Venezuela’s “Colectivos” and the Broken U.S. Narrative of Chavez as the Wizard of Oz

Reuters has a great piece up this morning on colectivos in Venezuela and their potential impact on that country’s upcoming presidential election and its aftermath. As journalist Daniel Wallis explains, colectivos are

radical organizations that call themselves the guardians of Hugo Chavez’s socialist project and defenders of their local communities. In the eyes of critics, the groups are bandana-clad killers and vigilantes, the shock troops of the president’s self-styled revolution. They have become more high-profile in the last four years, and some have been blamed for attacks on people they are said to perceive as enemies of Chavez.

The colectivos are international news right now because some of Chavez’s opponents fear these groups will either help tip the election in the president’s favor by intimidating opposition supporters or will lash out against the president’s foes if Chavez loses. Colectivo leaders deny that they are a threat—“We’re the ones least interested in violence or instability, because our triumph (Chavez’s re-election) is assured,” the co-founder of one colectivo told Wallis without apparent irony—but some observers are not convinced. In an August 2011 report called Violence and Politics in Venezuela, the International Crisis Group noted that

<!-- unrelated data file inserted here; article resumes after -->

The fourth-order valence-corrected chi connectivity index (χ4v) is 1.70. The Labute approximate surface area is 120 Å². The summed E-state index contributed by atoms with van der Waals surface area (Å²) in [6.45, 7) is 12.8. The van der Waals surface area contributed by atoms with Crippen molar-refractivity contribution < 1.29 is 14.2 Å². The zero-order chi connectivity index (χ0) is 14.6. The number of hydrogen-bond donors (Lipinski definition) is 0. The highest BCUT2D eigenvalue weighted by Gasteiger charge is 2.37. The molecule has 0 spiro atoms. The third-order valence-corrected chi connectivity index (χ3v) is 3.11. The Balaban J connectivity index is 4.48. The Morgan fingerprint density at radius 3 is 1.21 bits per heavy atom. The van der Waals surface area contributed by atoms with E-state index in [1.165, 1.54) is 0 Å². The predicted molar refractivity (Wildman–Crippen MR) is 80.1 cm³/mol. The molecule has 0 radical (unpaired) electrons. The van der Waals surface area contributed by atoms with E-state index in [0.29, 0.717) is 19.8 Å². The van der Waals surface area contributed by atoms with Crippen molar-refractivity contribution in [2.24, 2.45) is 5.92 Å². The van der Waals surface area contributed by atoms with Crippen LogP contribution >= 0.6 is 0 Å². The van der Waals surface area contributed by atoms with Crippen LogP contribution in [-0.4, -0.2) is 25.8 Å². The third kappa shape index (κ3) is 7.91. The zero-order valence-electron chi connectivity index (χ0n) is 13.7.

The government has displayed a particular ambiguity toward non-state armed groups that sympathise with its political project. Urban “colectivos” combining political and criminal activities, including armed actions against opposition targets, operate largely unchallenged and with broad impunity…In this highly charged environment, political violence has so far remained more a latent threat than a reality. However, as the country heads into what promises to be a fiercely contested presidential election, with very high stakes for both sides, this fragile equilibrium may not hold.